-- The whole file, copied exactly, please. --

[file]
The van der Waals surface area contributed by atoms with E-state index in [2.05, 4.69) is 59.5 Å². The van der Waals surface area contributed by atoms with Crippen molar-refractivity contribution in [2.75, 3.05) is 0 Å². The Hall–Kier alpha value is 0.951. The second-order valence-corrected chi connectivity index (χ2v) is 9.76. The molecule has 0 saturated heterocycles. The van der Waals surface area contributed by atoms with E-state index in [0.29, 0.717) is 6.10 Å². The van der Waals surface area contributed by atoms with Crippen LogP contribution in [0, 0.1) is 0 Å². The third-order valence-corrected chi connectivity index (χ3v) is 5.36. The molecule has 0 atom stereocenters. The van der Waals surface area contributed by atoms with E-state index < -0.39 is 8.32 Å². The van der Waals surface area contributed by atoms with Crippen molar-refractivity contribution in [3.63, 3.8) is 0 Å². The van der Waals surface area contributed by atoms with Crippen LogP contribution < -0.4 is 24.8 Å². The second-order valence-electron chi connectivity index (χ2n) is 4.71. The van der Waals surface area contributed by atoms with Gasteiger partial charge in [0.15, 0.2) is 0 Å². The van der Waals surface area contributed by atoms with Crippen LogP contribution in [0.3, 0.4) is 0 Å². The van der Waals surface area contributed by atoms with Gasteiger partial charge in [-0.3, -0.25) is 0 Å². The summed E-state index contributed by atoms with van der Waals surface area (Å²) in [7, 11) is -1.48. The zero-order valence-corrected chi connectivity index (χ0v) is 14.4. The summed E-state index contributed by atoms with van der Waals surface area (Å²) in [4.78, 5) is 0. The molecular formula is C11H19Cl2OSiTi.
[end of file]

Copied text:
The van der Waals surface area contributed by atoms with E-state index in [2.05, 4.69) is 59.5 Å². The van der Waals surface area contributed by atoms with Crippen molar-refractivity contribution in [2.75, 3.05) is 0 Å². The Hall–Kier alpha value is 0.951. The second-order valence-corrected chi connectivity index (χ2v) is 9.76. The molecule has 0 saturated heterocycles. The van der Waals surface area contributed by atoms with E-state index in [0.29, 0.717) is 6.10 Å². The van der Waals surface area contributed by atoms with Crippen LogP contribution in [0, 0.1) is 0 Å². The third-order valence-corrected chi connectivity index (χ3v) is 5.36. The molecule has 0 atom stereocenters. The van der Waals surface area contributed by atoms with E-state index < -0.39 is 8.32 Å². The van der Waals surface area contributed by atoms with Crippen molar-refractivity contribution in [3.63, 3.8) is 0 Å². The van der Waals surface area contributed by atoms with Crippen LogP contribution < -0.4 is 24.8 Å². The second-order valence-electron chi connectivity index (χ2n) is 4.71. The van der Waals surface area contributed by atoms with Gasteiger partial charge in [0.15, 0.2) is 0 Å². The van der Waals surface area contributed by atoms with Crippen LogP contribution in [0.3, 0.4) is 0 Å². The van der Waals surface area contributed by atoms with Gasteiger partial charge in [-0.3, -0.25) is 0 Å². The summed E-state index contributed by atoms with van der Waals surface area (Å²) in [7, 11) is -1.48. The zero-order valence-corrected chi connectivity index (χ0v) is 14.4. The summed E-state index contributed by atoms with van der Waals surface area (Å²) in [4.78, 5) is 0. The molecular formula is C11H19Cl2OSiTi.